Feeling like the fence started going too far left for my liking, and wanting to have a more direct route up to the high ground, I skipped the fence and took off a bit more to the right. Stepping out on to some nice looking ice, it creaked a bit and then dropped me through into the bog below. My left leg went deep, and felt like it could have gone deeper.
It smelled as bad as it looked.
With everything now much heavier, I rolled about in the snow like a daftie to try and get clean and light again and set off up only to find the fence rejoining me again from the left.
As the ascent steepened there were now sheets of thick ice over rock, so I thought it would be a good time to break out the crampony things. They are made by Outad, cost £16 something on eBay and were just great! I wear b0 leather boots and they seemed like a great fit (XL on my size 44 Anatom Q2s). Nice and snug but not pulling my toe up like I'd feared, or at least not as bad as I feared. I wouldn't want to walk all day in them, but for a couple of hours it was fine and my boots don't appear any worse for wear. I'd never walked in crampons before, and it felt great to actually look for icy bits so I could shoot up at twice the pace. Walking on snow and rock I hardly noticed them, and so kept them on a lot longer on the way down. Outad = the business, highly recommend .
Someone was catching up on me at this point, and being unable to ignore my competitive streak I bypassed the first summit in order to give myself a better chance of being on the main summit on my own for a wee bit. I was glad I did, because there turned out to be a lot more than one guy behind me. It seems like great minds think alike about climbing boggy hills on icy days, especially with it being a lovely clear Saturday morning.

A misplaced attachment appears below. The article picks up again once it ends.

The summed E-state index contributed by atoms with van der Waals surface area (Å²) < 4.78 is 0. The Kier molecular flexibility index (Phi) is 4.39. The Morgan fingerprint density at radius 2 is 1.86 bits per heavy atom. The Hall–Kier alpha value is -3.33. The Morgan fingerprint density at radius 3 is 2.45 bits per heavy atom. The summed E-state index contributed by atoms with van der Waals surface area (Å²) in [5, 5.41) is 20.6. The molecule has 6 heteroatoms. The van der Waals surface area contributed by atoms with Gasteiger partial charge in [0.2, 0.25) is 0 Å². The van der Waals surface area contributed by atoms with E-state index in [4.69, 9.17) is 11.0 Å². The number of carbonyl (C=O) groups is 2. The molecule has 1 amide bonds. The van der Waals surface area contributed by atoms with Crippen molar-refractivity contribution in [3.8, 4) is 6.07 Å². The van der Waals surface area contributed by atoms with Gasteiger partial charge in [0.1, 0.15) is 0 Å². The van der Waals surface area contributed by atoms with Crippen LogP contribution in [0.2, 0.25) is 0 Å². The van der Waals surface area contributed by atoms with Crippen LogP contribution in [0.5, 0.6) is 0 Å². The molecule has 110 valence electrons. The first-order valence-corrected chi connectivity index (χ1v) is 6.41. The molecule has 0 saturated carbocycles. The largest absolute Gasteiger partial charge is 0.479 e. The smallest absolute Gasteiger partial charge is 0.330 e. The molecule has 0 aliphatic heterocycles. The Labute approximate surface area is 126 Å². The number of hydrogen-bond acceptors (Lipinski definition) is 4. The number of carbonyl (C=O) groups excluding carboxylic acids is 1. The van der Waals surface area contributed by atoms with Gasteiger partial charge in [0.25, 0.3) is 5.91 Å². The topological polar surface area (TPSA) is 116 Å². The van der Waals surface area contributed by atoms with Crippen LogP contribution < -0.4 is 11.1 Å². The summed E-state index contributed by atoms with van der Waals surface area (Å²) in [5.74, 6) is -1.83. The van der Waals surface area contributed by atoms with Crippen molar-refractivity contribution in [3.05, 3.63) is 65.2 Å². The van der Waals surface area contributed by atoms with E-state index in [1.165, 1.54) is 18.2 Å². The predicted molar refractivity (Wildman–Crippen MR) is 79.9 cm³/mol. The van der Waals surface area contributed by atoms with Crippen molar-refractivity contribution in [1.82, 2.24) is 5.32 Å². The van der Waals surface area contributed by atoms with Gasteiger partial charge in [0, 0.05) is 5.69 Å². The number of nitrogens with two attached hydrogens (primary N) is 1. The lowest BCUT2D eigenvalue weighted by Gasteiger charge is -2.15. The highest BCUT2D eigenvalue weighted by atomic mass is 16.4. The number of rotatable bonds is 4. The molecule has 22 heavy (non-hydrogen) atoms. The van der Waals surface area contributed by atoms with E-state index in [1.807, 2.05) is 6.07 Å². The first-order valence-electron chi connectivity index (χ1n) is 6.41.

East - Mamlorn, Breadalbane
North - Beinn Dorain
Heading back south to take in the other summit. Very windy here on the wee bealach.
West from South Summit - Bens Dubhcraig, Oss, Lui, with Cruachan in the distance to the right
South - Crianlarich hills
Lovely hill day, enjoyed a wee coffee here by the first big cairn on the ridge.
Much busier on the way down, with lots of folk to stop and say hello to. Stuck to the fence to avoid the previous pitfalls. The descent, walking into the sunshine was really pleasant. The ground was becoming noticably softer though, and I ended up on by backside a few times. The only downside of this walk was that although there was lots of snow, there wasn't really anywhere for a good skite down on my bum. I'd not needed the ice axe, so that was a wee shame. Especially when there's views of sledge heaven on the Bridge of Orchy hills right next to you.
Back down after crossing the train line, I noticed the other graveyard. Either I must have been half asleep or it must have been really dark. I don't remember, anyway, a nice scene.
Aye, they are big trees right enough.
A daylight one to go with the moonlight one from earlier.
All in all, Beinn Challuim gave a much more enjoyable day than I expected. Now every time I creep in to Tyndrum at 28mph behind a tourist coach, I'll cheer myself up with an appreciation for a hill I'd never really given much thought of before. A lovely day.
Anybody know who Calum was?
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Warning Please note that hillwalking when there is snow lying requires an ice-axe, crampons and the knowledge, experience and skill to use them correctly. Summer routes may not be viable or appropriate in winter. See winter information on our skills and safety pages for more information.